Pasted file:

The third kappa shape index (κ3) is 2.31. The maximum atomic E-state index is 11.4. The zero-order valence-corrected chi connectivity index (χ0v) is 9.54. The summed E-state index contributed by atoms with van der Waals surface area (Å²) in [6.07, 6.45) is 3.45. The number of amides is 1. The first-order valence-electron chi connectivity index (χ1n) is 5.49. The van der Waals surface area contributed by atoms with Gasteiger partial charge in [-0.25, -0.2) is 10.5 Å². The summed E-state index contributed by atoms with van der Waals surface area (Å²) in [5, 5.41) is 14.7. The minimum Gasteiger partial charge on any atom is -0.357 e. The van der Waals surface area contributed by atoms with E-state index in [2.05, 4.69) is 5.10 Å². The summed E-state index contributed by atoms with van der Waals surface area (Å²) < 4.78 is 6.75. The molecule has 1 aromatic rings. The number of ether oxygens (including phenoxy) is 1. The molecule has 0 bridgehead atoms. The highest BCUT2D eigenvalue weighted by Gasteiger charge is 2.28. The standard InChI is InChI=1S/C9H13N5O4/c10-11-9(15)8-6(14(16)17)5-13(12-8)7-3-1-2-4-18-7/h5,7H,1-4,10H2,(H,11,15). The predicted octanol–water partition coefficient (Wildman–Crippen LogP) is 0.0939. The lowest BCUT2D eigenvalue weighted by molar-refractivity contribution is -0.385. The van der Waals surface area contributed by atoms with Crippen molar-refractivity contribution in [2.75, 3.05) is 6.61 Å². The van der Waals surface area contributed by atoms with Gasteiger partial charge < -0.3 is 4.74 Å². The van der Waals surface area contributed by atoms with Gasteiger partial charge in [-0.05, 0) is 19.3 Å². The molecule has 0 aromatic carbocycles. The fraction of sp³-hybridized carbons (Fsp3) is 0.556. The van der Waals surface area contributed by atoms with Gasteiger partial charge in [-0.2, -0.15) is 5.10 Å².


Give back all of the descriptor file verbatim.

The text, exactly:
The third kappa shape index (κ3) is 2.31. The maximum atomic E-state index is 11.4. The zero-order valence-corrected chi connectivity index (χ0v) is 9.54. The summed E-state index contributed by atoms with van der Waals surface area (Å²) in [6.07, 6.45) is 3.45. The number of amides is 1. The first-order valence-electron chi connectivity index (χ1n) is 5.49. The van der Waals surface area contributed by atoms with Gasteiger partial charge in [-0.25, -0.2) is 10.5 Å². The summed E-state index contributed by atoms with van der Waals surface area (Å²) in [5, 5.41) is 14.7. The minimum Gasteiger partial charge on any atom is -0.357 e. The van der Waals surface area contributed by atoms with E-state index in [2.05, 4.69) is 5.10 Å². The summed E-state index contributed by atoms with van der Waals surface area (Å²) < 4.78 is 6.75. The molecule has 1 aromatic rings. The number of ether oxygens (including phenoxy) is 1. The molecule has 0 bridgehead atoms. The highest BCUT2D eigenvalue weighted by Gasteiger charge is 2.28. The standard InChI is InChI=1S/C9H13N5O4/c10-11-9(15)8-6(14(16)17)5-13(12-8)7-3-1-2-4-18-7/h5,7H,1-4,10H2,(H,11,15). The predicted octanol–water partition coefficient (Wildman–Crippen LogP) is 0.0939. The lowest BCUT2D eigenvalue weighted by molar-refractivity contribution is -0.385. The van der Waals surface area contributed by atoms with Crippen molar-refractivity contribution in [2.75, 3.05) is 6.61 Å². The van der Waals surface area contributed by atoms with Gasteiger partial charge < -0.3 is 4.74 Å². The van der Waals surface area contributed by atoms with Gasteiger partial charge in [-0.05, 0) is 19.3 Å². The molecule has 0 aromatic carbocycles. The fraction of sp³-hybridized carbons (Fsp3) is 0.556. The van der Waals surface area contributed by atoms with Gasteiger partial charge in [-0.2, -0.15) is 5.10 Å².